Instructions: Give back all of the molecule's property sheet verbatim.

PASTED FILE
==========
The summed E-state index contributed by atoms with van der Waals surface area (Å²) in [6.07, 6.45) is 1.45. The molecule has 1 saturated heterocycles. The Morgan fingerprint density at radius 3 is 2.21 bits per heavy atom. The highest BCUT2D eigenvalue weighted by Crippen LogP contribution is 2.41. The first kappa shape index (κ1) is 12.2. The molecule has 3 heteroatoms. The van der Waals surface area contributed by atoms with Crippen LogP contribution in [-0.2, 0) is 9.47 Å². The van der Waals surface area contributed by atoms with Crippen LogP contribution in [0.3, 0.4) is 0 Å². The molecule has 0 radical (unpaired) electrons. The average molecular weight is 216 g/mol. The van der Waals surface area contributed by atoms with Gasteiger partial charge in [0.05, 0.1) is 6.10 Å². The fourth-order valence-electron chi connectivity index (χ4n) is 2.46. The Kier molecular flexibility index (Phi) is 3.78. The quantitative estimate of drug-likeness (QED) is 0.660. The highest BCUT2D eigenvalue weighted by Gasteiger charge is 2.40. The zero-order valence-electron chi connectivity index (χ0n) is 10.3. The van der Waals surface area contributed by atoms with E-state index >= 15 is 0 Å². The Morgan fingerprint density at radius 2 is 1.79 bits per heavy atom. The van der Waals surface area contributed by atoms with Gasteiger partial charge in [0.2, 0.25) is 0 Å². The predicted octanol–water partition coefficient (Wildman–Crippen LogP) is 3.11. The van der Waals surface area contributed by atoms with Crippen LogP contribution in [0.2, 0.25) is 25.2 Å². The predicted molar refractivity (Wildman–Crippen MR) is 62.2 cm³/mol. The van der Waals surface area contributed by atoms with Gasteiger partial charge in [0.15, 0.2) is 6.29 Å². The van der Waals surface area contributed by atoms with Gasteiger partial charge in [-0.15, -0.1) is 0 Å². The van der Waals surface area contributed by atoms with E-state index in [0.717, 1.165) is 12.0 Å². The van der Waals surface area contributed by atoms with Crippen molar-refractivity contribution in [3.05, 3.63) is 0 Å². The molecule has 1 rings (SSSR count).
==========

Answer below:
The summed E-state index contributed by atoms with van der Waals surface area (Å²) in [6.07, 6.45) is 1.45. The molecule has 1 saturated heterocycles. The Morgan fingerprint density at radius 3 is 2.21 bits per heavy atom. The highest BCUT2D eigenvalue weighted by Crippen LogP contribution is 2.41. The first kappa shape index (κ1) is 12.2. The molecule has 3 heteroatoms. The van der Waals surface area contributed by atoms with Crippen LogP contribution in [-0.2, 0) is 9.47 Å². The van der Waals surface area contributed by atoms with Crippen LogP contribution in [0.3, 0.4) is 0 Å². The molecule has 0 radical (unpaired) electrons. The average molecular weight is 216 g/mol. The van der Waals surface area contributed by atoms with Gasteiger partial charge in [0.05, 0.1) is 6.10 Å². The fourth-order valence-electron chi connectivity index (χ4n) is 2.46. The Kier molecular flexibility index (Phi) is 3.78. The quantitative estimate of drug-likeness (QED) is 0.660. The highest BCUT2D eigenvalue weighted by Gasteiger charge is 2.40. The zero-order valence-electron chi connectivity index (χ0n) is 10.3. The van der Waals surface area contributed by atoms with E-state index >= 15 is 0 Å². The Morgan fingerprint density at radius 2 is 1.79 bits per heavy atom. The van der Waals surface area contributed by atoms with Gasteiger partial charge in [0.2, 0.25) is 0 Å². The predicted octanol–water partition coefficient (Wildman–Crippen LogP) is 3.11. The van der Waals surface area contributed by atoms with Crippen LogP contribution in [0.2, 0.25) is 25.2 Å². The predicted molar refractivity (Wildman–Crippen MR) is 62.2 cm³/mol. The van der Waals surface area contributed by atoms with Gasteiger partial charge in [0.15, 0.2) is 6.29 Å². The van der Waals surface area contributed by atoms with Gasteiger partial charge in [-0.15, -0.1) is 0 Å². The van der Waals surface area contributed by atoms with E-state index in [0.717, 1.165) is 12.0 Å². The van der Waals surface area contributed by atoms with Crippen molar-refractivity contribution in [3.05, 3.63) is 0 Å². The molecule has 1 rings (SSSR count).